My co-authors and I are pleased to announce our new publication:
Peterson, S.H., J.T. Ackerman, D.E. Crocker, D.P. Costa. 2018. Foraging and
fasting can influence contaminant concentrations in animals: an example
with mercury contamination in a free-ranging marine mammal. Proceedings of
the Royal Society B. 285 20172782 DOI: 10.1098/rspb.2017.2782
Large fluctuations in animal body mass in relation to life-history events
can influence contaminant concentrations and toxicological risk. We
quantified mercury concentrations in adult northern elephant seals (*Mirounga
angustirostris*) before and after lengthy at sea foraging trips (*n* = 89)
or fasting periods on land (*n* = 27), and showed that mercury
concentrations in blood and muscle changed in response to these events. The
highest blood mercury concentrations were observed after the breeding fast,
whereas the highest muscle mercury concentrations were observed when seals
returned to land to moult. Mean female blood mercury concentrations
decreased by 30% across each of the two annual foraging trips,
demonstrating a foraging-associated dilution of mercury concentrations as
seals gained mass. Blood mercury concentrations increased by 103% and 24%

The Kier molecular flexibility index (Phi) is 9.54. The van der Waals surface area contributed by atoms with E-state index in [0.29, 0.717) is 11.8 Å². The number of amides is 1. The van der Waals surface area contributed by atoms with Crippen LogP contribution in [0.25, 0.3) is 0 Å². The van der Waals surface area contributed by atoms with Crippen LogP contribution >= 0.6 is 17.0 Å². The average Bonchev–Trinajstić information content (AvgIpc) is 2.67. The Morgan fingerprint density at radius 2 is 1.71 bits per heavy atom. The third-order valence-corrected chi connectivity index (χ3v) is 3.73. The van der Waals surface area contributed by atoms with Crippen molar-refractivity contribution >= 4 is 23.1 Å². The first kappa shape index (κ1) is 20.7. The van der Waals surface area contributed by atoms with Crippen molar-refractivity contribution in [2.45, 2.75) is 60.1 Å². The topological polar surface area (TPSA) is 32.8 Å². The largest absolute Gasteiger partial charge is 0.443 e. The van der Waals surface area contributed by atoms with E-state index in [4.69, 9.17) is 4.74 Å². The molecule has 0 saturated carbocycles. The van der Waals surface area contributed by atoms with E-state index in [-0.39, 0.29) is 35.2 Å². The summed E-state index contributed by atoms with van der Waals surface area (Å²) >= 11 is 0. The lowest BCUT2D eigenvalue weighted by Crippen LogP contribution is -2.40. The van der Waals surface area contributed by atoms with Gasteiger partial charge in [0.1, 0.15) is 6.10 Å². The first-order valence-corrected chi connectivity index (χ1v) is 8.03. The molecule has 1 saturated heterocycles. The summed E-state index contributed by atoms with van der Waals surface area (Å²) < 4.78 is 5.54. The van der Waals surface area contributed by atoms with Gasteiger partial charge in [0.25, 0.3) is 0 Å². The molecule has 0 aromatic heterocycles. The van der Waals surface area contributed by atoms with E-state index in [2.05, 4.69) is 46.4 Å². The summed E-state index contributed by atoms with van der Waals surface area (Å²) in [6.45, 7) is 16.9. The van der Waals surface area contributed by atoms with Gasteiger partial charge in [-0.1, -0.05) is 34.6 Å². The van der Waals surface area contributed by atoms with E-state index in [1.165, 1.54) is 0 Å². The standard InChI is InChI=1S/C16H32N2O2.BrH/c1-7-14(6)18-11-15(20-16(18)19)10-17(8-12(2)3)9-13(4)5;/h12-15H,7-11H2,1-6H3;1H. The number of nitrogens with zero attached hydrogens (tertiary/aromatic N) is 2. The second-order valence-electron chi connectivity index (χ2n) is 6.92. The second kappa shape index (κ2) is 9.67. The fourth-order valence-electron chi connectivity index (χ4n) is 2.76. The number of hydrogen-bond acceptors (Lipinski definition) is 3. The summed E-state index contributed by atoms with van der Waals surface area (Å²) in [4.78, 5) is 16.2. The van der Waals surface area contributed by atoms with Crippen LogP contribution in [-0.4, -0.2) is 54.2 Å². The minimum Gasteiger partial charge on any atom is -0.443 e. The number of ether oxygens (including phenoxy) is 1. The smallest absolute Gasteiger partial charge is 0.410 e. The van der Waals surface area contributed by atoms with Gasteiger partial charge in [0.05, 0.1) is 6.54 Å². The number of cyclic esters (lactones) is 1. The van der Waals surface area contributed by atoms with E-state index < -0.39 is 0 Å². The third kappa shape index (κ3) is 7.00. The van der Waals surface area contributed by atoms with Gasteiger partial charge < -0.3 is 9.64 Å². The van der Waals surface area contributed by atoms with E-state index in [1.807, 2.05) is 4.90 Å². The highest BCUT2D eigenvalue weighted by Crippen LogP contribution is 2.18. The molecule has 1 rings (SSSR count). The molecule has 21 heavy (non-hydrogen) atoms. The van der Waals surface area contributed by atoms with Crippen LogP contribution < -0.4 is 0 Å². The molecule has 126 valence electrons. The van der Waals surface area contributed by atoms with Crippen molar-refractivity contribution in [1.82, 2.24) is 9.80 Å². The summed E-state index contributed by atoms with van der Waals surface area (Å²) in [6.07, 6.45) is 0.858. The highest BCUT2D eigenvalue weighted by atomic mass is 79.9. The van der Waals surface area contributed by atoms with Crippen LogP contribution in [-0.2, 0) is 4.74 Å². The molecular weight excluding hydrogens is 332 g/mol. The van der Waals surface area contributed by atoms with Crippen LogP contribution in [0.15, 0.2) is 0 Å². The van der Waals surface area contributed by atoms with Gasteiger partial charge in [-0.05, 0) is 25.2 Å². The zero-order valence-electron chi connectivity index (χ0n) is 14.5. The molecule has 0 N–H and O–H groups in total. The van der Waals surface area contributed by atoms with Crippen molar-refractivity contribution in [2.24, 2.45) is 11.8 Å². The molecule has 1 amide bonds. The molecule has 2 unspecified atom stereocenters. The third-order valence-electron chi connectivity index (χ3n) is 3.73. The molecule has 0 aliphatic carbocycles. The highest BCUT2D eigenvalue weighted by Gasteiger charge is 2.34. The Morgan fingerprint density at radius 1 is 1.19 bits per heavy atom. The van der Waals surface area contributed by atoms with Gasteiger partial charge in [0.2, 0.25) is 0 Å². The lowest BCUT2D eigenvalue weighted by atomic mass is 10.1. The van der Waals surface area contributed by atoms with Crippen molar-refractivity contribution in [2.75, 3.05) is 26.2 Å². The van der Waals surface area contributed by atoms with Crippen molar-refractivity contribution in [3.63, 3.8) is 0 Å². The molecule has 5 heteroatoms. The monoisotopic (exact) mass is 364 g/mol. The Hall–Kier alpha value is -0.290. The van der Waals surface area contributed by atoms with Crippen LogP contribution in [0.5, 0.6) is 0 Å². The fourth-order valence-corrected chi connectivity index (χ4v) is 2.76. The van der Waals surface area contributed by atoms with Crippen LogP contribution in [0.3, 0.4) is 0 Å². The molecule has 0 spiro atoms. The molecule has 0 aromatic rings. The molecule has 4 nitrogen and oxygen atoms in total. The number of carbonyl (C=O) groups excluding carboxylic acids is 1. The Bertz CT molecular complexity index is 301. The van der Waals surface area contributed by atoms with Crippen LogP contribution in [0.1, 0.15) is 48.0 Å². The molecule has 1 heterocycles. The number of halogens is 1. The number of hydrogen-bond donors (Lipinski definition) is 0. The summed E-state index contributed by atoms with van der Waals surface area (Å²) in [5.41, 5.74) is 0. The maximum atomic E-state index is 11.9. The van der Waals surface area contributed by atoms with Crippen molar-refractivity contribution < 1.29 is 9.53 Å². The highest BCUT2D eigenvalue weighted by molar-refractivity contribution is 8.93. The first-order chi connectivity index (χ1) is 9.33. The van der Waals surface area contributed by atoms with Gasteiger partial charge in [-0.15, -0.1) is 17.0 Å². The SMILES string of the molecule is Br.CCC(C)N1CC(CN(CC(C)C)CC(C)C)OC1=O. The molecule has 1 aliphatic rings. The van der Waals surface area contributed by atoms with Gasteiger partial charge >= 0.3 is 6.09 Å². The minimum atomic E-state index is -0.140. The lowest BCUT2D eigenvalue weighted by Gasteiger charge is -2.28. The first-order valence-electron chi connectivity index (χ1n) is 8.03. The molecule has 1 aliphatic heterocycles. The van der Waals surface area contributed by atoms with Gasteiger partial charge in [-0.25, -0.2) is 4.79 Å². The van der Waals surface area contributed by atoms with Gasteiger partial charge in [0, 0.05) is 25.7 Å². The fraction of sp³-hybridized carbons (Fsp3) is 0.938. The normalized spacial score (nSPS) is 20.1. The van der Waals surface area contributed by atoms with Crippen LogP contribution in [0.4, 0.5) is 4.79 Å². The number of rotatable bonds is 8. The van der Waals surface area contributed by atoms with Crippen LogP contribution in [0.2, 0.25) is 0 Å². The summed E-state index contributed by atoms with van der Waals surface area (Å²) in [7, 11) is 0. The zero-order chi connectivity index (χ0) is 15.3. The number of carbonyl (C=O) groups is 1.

across the breeding and moulting fasts, respectively, demonstrating a
fasting-associated concentration of mercury as seals lost mass. In contrast
to blood, mercury concentrations in female's muscle increased by 19% during
the post-breeding foraging trip and did not change during the post-moulting
foraging trip. While fasting, female muscle mercury concentrations
increased 26% during breeding, but decreased 14% during moulting.
Consequently, regardless of exposure, an animal's contaminant concentration
can be markedly influenced by their annual life-history events.
If you have access, the paper is available here: http://rspb.
If you do not have access, please let me know if you would like a copy of
the paper and I will send it along with the supplementary materials.
Best regards, Sarah
Sarah Peterson, PhD
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